Our brains have the ability to heal themselves, as Dr. Doidge describes in his book The Brain’s Way of Healing: Stories of Remarkable Recoveries and Discoveries.
Neuroplasticity is one of the main discoveries about the brain in the twentieth century. It has dismantled the idea that the adult brain remains fixed and unchanging for the whole of our lives.
Thinking, learning and acting change how our brain functions, and even its physical anatomy.
Many of us think that what happens to us – how clever, healthy or able to speak languages we are – is determined by our genes. We think that we come with certain immutable capacity that limits our ability to do certain things.
But science has discovered that what we think, sense and learn changes our neuronal activity. This doesn’t mean that we have endless possibility to do whatever we want to do, but it does mean that our lives are not determined. We can do more than we imagine.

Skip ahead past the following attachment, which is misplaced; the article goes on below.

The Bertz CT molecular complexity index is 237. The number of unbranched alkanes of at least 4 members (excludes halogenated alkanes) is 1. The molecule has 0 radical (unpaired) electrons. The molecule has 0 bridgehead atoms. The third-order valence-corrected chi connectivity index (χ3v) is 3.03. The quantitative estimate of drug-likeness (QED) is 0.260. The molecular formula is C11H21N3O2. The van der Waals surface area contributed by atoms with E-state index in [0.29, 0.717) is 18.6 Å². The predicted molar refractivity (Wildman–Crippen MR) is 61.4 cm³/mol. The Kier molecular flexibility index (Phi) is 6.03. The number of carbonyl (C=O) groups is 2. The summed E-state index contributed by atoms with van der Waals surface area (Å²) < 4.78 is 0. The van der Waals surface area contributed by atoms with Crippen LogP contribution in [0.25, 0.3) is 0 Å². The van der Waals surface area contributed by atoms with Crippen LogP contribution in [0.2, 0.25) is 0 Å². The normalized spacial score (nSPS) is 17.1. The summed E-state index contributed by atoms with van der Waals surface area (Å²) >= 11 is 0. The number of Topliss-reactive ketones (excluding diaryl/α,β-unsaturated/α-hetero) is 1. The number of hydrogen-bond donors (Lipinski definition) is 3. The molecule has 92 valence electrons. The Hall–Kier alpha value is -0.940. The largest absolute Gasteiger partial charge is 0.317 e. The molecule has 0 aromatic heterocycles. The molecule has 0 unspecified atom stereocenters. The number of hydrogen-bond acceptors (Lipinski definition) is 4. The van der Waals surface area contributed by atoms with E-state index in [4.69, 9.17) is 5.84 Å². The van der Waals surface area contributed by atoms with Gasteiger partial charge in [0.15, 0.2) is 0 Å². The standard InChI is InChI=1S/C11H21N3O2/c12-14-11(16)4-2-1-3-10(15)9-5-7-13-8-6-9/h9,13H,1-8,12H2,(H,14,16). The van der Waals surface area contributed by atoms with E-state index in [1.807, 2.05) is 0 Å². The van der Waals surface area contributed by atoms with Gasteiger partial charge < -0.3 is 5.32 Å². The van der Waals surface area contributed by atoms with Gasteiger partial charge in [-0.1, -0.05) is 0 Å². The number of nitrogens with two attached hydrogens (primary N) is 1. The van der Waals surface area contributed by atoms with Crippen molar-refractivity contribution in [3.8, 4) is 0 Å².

When we stop listening, learning and opening up to others we’re making choices about who we could potentially be.
The internal narrative about who we are and what we can achieve is more powerful than we think. It creates connections in our brain that influence how we see the world around us.
We don’t get where we want because we run fast and are clever but because we’re open: we see and imagine more about ourselves and about others.